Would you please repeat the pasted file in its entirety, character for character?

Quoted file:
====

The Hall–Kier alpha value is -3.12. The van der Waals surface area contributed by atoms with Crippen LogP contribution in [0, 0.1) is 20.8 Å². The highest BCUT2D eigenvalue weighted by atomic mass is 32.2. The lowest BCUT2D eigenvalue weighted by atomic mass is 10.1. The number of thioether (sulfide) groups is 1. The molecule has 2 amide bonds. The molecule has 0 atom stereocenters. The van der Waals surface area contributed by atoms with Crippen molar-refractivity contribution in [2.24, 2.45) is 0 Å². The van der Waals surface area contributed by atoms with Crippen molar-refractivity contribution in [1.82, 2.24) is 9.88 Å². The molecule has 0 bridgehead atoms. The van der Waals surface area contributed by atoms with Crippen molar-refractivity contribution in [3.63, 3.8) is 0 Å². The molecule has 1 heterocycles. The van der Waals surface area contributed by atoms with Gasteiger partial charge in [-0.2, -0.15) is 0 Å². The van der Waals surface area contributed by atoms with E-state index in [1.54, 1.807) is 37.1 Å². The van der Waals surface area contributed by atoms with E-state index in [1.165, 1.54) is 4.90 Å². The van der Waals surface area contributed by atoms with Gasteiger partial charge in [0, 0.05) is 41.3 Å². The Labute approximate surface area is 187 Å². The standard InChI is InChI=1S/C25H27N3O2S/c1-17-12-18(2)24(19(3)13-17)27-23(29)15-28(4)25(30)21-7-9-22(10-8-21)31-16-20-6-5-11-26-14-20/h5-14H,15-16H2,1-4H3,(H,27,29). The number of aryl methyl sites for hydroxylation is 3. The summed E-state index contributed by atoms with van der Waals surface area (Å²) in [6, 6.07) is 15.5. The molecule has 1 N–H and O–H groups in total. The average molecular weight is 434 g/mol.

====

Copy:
The Hall–Kier alpha value is -3.12. The van der Waals surface area contributed by atoms with Crippen LogP contribution in [0, 0.1) is 20.8 Å². The highest BCUT2D eigenvalue weighted by atomic mass is 32.2. The lowest BCUT2D eigenvalue weighted by atomic mass is 10.1. The number of thioether (sulfide) groups is 1. The molecule has 2 amide bonds. The molecule has 0 atom stereocenters. The van der Waals surface area contributed by atoms with Crippen molar-refractivity contribution in [2.24, 2.45) is 0 Å². The van der Waals surface area contributed by atoms with Crippen molar-refractivity contribution in [1.82, 2.24) is 9.88 Å². The molecule has 0 bridgehead atoms. The van der Waals surface area contributed by atoms with Crippen molar-refractivity contribution in [3.63, 3.8) is 0 Å². The molecule has 1 heterocycles. The van der Waals surface area contributed by atoms with Gasteiger partial charge in [-0.2, -0.15) is 0 Å². The van der Waals surface area contributed by atoms with E-state index in [1.54, 1.807) is 37.1 Å². The van der Waals surface area contributed by atoms with E-state index in [1.165, 1.54) is 4.90 Å². The van der Waals surface area contributed by atoms with Gasteiger partial charge in [0, 0.05) is 41.3 Å². The Labute approximate surface area is 187 Å². The standard InChI is InChI=1S/C25H27N3O2S/c1-17-12-18(2)24(19(3)13-17)27-23(29)15-28(4)25(30)21-7-9-22(10-8-21)31-16-20-6-5-11-26-14-20/h5-14H,15-16H2,1-4H3,(H,27,29). The number of aryl methyl sites for hydroxylation is 3. The summed E-state index contributed by atoms with van der Waals surface area (Å²) in [6, 6.07) is 15.5. The molecule has 1 N–H and O–H groups in total. The average molecular weight is 434 g/mol.